This spring, I'm taking Bennet Foddy's Pixel Prototype Studio class at the NYU Gamecenter. We use PICO-8 to make one prototype a week, due every sunday at midnight. I'm going to try my best to post them as I make them. Enjoy!
This week our assignment was to clone one game from another list of 70s and 80s arcade/PC games. I chose Horace Goes Skiing by William Tang and Beam Software released in 1982 for the ZX Spectrum, Commodore 64, and Dragon 32. Play the original here! There wasn't anything particularly challenging to program in Horace, rather the scope was pretty large for a week and 1982. The game begins in a Frogger-clone where the player has to navigate across the street to the ski shop and before they can actually go skiing. The original game actually has a fairly good car AI so that faster cars can manuever through traffic so I did a rough implementation of that which mostly works. I had to learn how to check for collision with all the procedurally generated cars and all the obstacles in the skiing portion. The skiing mechanics definitely could use more work in order to feel more like the original. Currently, it's just not that fun to ski. Overall, development went well, but programming the basic functionality and doing the neccessary sprites took so long that it kind of burnt me out and I didn't have
motivationtime to do music. However, I think it succeeds in being a functional clone of the original Horace Goes Skiing.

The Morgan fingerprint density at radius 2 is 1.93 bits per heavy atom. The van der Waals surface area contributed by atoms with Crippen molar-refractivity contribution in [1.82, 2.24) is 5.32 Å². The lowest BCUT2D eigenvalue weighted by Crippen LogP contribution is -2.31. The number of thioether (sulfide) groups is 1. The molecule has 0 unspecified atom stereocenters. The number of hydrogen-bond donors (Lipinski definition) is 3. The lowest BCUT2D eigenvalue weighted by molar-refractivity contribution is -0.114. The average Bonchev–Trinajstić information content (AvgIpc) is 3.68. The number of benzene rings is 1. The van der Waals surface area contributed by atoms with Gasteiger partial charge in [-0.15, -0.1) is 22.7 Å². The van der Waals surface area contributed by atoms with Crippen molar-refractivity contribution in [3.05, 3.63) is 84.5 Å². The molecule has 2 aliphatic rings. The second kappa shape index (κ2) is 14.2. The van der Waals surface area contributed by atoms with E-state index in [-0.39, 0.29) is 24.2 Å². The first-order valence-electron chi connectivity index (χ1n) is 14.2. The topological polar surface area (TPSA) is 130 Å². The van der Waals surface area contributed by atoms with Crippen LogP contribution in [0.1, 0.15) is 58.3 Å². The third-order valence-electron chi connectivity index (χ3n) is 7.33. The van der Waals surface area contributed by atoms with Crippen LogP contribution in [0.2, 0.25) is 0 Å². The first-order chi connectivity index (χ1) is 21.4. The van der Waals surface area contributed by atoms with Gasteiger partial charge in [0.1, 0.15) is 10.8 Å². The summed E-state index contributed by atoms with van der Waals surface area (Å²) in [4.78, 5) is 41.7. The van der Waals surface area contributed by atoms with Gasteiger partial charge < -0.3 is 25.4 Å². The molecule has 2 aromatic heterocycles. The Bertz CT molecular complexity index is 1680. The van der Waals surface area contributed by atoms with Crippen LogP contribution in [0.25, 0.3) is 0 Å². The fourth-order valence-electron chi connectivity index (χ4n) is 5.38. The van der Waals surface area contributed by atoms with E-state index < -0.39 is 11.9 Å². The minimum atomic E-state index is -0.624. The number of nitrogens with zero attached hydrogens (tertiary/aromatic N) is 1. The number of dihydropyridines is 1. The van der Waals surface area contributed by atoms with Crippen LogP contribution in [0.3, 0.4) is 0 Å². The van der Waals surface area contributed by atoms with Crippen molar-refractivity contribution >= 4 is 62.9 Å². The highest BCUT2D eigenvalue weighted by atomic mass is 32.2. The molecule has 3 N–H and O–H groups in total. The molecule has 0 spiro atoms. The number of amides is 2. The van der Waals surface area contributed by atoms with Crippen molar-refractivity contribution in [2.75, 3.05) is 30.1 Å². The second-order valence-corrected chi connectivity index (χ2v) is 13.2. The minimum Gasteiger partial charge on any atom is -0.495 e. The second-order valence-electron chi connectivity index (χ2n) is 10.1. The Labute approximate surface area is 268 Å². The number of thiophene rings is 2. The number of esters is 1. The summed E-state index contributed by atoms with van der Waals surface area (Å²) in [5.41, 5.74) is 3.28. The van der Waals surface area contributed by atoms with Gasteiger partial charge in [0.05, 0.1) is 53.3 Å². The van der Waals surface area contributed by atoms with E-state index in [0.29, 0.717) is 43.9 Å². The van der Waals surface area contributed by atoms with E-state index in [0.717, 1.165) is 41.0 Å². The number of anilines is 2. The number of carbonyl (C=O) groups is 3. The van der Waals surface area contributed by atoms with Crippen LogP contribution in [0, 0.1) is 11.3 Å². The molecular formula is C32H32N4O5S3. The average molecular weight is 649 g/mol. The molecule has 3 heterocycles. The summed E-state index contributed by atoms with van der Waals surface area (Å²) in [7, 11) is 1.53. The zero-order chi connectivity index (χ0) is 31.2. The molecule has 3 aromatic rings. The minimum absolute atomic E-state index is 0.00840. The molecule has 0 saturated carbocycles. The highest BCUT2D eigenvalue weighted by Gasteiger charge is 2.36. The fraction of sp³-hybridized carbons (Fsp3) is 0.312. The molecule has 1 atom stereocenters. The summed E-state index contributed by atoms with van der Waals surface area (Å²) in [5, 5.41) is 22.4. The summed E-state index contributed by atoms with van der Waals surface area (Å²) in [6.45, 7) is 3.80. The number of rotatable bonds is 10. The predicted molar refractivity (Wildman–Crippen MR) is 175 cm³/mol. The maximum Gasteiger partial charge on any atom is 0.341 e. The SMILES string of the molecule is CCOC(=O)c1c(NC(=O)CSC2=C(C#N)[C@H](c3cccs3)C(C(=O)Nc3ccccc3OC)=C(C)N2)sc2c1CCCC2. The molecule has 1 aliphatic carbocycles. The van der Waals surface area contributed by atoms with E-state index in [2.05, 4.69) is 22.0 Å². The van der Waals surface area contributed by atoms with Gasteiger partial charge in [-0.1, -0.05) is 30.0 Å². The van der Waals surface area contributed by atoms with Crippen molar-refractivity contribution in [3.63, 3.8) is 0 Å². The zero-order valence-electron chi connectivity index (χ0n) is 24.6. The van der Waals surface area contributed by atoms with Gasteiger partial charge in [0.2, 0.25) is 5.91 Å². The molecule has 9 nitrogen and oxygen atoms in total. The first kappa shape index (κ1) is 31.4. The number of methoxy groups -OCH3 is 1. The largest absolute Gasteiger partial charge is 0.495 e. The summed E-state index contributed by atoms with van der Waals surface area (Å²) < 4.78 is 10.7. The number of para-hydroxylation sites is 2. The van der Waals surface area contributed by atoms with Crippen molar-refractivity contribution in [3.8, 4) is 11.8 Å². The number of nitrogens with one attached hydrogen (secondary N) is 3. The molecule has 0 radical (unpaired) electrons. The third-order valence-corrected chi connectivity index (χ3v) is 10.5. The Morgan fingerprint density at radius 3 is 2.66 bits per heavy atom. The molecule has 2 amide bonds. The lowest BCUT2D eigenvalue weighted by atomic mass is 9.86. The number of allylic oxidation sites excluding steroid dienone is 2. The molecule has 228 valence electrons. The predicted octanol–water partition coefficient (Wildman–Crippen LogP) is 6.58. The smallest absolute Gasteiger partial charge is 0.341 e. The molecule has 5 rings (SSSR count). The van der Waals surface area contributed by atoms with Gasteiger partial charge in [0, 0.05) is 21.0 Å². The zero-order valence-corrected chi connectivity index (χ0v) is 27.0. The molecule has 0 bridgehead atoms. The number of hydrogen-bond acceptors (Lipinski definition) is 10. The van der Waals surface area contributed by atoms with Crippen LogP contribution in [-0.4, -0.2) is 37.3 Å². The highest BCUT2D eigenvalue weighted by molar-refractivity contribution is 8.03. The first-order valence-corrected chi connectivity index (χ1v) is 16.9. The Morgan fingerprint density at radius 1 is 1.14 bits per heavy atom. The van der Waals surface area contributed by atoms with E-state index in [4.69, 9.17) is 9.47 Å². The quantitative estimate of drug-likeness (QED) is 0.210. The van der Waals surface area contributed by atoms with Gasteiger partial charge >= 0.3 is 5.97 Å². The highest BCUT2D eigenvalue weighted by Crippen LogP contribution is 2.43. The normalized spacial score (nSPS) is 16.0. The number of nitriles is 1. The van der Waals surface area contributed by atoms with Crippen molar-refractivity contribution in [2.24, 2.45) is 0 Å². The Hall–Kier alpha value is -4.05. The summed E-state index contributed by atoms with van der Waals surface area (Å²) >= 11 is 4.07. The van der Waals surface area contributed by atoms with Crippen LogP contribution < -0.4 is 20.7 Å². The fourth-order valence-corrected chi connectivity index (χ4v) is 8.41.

As a side note, I did read a little more about William Tang (the creator of Horace), but couldn't seem to find where he is/what he's up to nowadays. I would love some closure to that so please reach out if you can find anything....
This week our assignment was to clone one game from a list of 70s and 80s arcade/PC games. I chose Arcade Volleyball by Rhett Anderson released in 1988 for the Commodore 64. Play the original here! The hardest aspect of this was writing collision and tuning player speed and ball speed to match the original. My collision is still a little off, but it didn't take that long to write because it's hardcoded, not a system. It's just such a simple game that it didn't really need it. I learned how to do a basic collision system and 2 player input in PICO-8 and made a faithful clone of Arcade Volleyball.
This week our assignment was to make significant modifications to one of four prototypes Bennett provided for us. The goal was just to get familiar with PICO-8. I chose a narrative, western themed game and made it a resource management survival game. I was trying to see if I could represent my experience hiking through the desert in Southern California. I think it was fairly successful. I learned the basic ins and outs of PICO-8 and successfully tested a design idea.